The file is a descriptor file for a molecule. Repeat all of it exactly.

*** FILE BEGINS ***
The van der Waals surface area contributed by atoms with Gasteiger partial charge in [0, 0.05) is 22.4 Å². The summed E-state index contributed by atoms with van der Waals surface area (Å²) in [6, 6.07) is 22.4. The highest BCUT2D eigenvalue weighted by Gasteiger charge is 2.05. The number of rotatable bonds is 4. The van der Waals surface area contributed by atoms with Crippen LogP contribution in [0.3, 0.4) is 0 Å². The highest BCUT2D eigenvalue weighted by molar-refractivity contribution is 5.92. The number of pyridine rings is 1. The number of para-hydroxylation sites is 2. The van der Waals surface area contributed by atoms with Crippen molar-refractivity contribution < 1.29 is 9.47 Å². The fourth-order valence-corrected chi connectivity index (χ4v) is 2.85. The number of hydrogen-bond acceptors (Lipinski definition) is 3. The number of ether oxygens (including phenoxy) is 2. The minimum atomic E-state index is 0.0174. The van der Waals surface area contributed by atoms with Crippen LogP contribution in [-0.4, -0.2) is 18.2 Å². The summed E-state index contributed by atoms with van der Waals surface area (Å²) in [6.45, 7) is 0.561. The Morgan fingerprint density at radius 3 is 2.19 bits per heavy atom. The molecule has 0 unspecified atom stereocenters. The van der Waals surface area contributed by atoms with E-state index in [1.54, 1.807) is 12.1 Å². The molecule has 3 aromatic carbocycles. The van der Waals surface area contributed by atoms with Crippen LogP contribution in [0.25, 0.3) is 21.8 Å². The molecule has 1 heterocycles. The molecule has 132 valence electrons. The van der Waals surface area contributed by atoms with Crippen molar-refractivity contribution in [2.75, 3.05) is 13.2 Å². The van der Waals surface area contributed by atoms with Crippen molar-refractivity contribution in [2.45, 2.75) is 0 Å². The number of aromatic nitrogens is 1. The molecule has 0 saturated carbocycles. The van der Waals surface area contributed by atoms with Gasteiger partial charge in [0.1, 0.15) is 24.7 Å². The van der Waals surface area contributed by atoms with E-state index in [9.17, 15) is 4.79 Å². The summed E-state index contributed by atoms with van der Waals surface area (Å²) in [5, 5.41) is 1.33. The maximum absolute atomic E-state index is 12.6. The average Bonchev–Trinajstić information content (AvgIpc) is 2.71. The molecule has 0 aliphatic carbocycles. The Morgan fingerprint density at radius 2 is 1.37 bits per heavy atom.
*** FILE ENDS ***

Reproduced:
The van der Waals surface area contributed by atoms with Gasteiger partial charge in [0, 0.05) is 22.4 Å². The summed E-state index contributed by atoms with van der Waals surface area (Å²) in [6, 6.07) is 22.4. The highest BCUT2D eigenvalue weighted by Gasteiger charge is 2.05. The number of rotatable bonds is 4. The van der Waals surface area contributed by atoms with Crippen LogP contribution in [0.3, 0.4) is 0 Å². The highest BCUT2D eigenvalue weighted by molar-refractivity contribution is 5.92. The number of pyridine rings is 1. The number of para-hydroxylation sites is 2. The van der Waals surface area contributed by atoms with Crippen molar-refractivity contribution < 1.29 is 9.47 Å². The fourth-order valence-corrected chi connectivity index (χ4v) is 2.85. The number of hydrogen-bond acceptors (Lipinski definition) is 3. The number of ether oxygens (including phenoxy) is 2. The minimum atomic E-state index is 0.0174. The van der Waals surface area contributed by atoms with Crippen LogP contribution in [-0.4, -0.2) is 18.2 Å². The summed E-state index contributed by atoms with van der Waals surface area (Å²) in [6.45, 7) is 0.561. The Morgan fingerprint density at radius 3 is 2.19 bits per heavy atom. The molecule has 0 unspecified atom stereocenters. The van der Waals surface area contributed by atoms with E-state index in [1.54, 1.807) is 12.1 Å². The molecule has 3 aromatic carbocycles. The van der Waals surface area contributed by atoms with Crippen LogP contribution in [0.25, 0.3) is 21.8 Å². The molecule has 1 heterocycles. The molecule has 132 valence electrons. The van der Waals surface area contributed by atoms with Crippen molar-refractivity contribution in [2.75, 3.05) is 13.2 Å². The van der Waals surface area contributed by atoms with Crippen molar-refractivity contribution in [2.45, 2.75) is 0 Å². The number of aromatic nitrogens is 1. The molecule has 0 saturated carbocycles. The van der Waals surface area contributed by atoms with Gasteiger partial charge in [0.1, 0.15) is 24.7 Å². The van der Waals surface area contributed by atoms with E-state index in [9.17, 15) is 4.79 Å². The summed E-state index contributed by atoms with van der Waals surface area (Å²) in [5, 5.41) is 1.33. The maximum absolute atomic E-state index is 12.6. The average Bonchev–Trinajstić information content (AvgIpc) is 2.71. The molecule has 0 aliphatic carbocycles. The Morgan fingerprint density at radius 2 is 1.37 bits per heavy atom.